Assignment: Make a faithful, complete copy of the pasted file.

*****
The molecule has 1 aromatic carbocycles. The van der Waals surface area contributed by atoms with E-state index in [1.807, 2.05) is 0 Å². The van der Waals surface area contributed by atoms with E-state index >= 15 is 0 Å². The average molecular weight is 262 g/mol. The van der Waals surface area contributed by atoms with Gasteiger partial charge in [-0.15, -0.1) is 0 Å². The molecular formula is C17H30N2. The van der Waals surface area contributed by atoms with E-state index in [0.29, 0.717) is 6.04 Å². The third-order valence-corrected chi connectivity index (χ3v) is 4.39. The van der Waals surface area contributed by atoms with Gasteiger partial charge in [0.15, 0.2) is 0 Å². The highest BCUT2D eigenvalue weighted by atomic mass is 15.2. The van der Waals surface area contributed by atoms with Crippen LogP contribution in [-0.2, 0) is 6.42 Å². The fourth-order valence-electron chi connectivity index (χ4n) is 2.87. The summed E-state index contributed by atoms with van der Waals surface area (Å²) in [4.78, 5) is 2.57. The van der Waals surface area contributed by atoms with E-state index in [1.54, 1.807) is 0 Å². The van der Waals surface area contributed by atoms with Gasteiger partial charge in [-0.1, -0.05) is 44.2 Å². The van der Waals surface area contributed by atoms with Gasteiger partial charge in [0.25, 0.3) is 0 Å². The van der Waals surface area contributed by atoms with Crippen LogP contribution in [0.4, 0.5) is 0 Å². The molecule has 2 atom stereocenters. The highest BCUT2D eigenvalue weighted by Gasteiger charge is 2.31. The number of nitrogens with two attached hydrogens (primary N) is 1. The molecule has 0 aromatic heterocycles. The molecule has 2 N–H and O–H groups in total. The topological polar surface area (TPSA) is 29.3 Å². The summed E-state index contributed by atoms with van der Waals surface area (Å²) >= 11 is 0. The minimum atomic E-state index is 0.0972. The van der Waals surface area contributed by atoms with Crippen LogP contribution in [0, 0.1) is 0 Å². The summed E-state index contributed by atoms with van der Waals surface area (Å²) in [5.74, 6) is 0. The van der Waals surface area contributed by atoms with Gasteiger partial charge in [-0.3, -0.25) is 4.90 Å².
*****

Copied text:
The molecule has 1 aromatic carbocycles. The van der Waals surface area contributed by atoms with E-state index in [1.807, 2.05) is 0 Å². The van der Waals surface area contributed by atoms with E-state index >= 15 is 0 Å². The average molecular weight is 262 g/mol. The van der Waals surface area contributed by atoms with Gasteiger partial charge in [-0.15, -0.1) is 0 Å². The molecular formula is C17H30N2. The van der Waals surface area contributed by atoms with E-state index in [0.29, 0.717) is 6.04 Å². The third-order valence-corrected chi connectivity index (χ3v) is 4.39. The van der Waals surface area contributed by atoms with Gasteiger partial charge in [0.15, 0.2) is 0 Å². The highest BCUT2D eigenvalue weighted by atomic mass is 15.2. The van der Waals surface area contributed by atoms with Crippen LogP contribution in [-0.2, 0) is 6.42 Å². The fourth-order valence-electron chi connectivity index (χ4n) is 2.87. The summed E-state index contributed by atoms with van der Waals surface area (Å²) in [4.78, 5) is 2.57. The van der Waals surface area contributed by atoms with E-state index in [1.54, 1.807) is 0 Å². The van der Waals surface area contributed by atoms with Gasteiger partial charge in [-0.1, -0.05) is 44.2 Å². The van der Waals surface area contributed by atoms with Gasteiger partial charge in [0.25, 0.3) is 0 Å². The van der Waals surface area contributed by atoms with Crippen LogP contribution in [0.4, 0.5) is 0 Å². The molecule has 2 atom stereocenters. The highest BCUT2D eigenvalue weighted by Gasteiger charge is 2.31. The number of nitrogens with two attached hydrogens (primary N) is 1. The molecule has 0 aromatic heterocycles. The molecule has 2 N–H and O–H groups in total. The topological polar surface area (TPSA) is 29.3 Å². The summed E-state index contributed by atoms with van der Waals surface area (Å²) >= 11 is 0. The minimum atomic E-state index is 0.0972. The van der Waals surface area contributed by atoms with Crippen LogP contribution in [0, 0.1) is 0 Å². The summed E-state index contributed by atoms with van der Waals surface area (Å²) in [5.74, 6) is 0. The van der Waals surface area contributed by atoms with Gasteiger partial charge in [-0.3, -0.25) is 4.90 Å².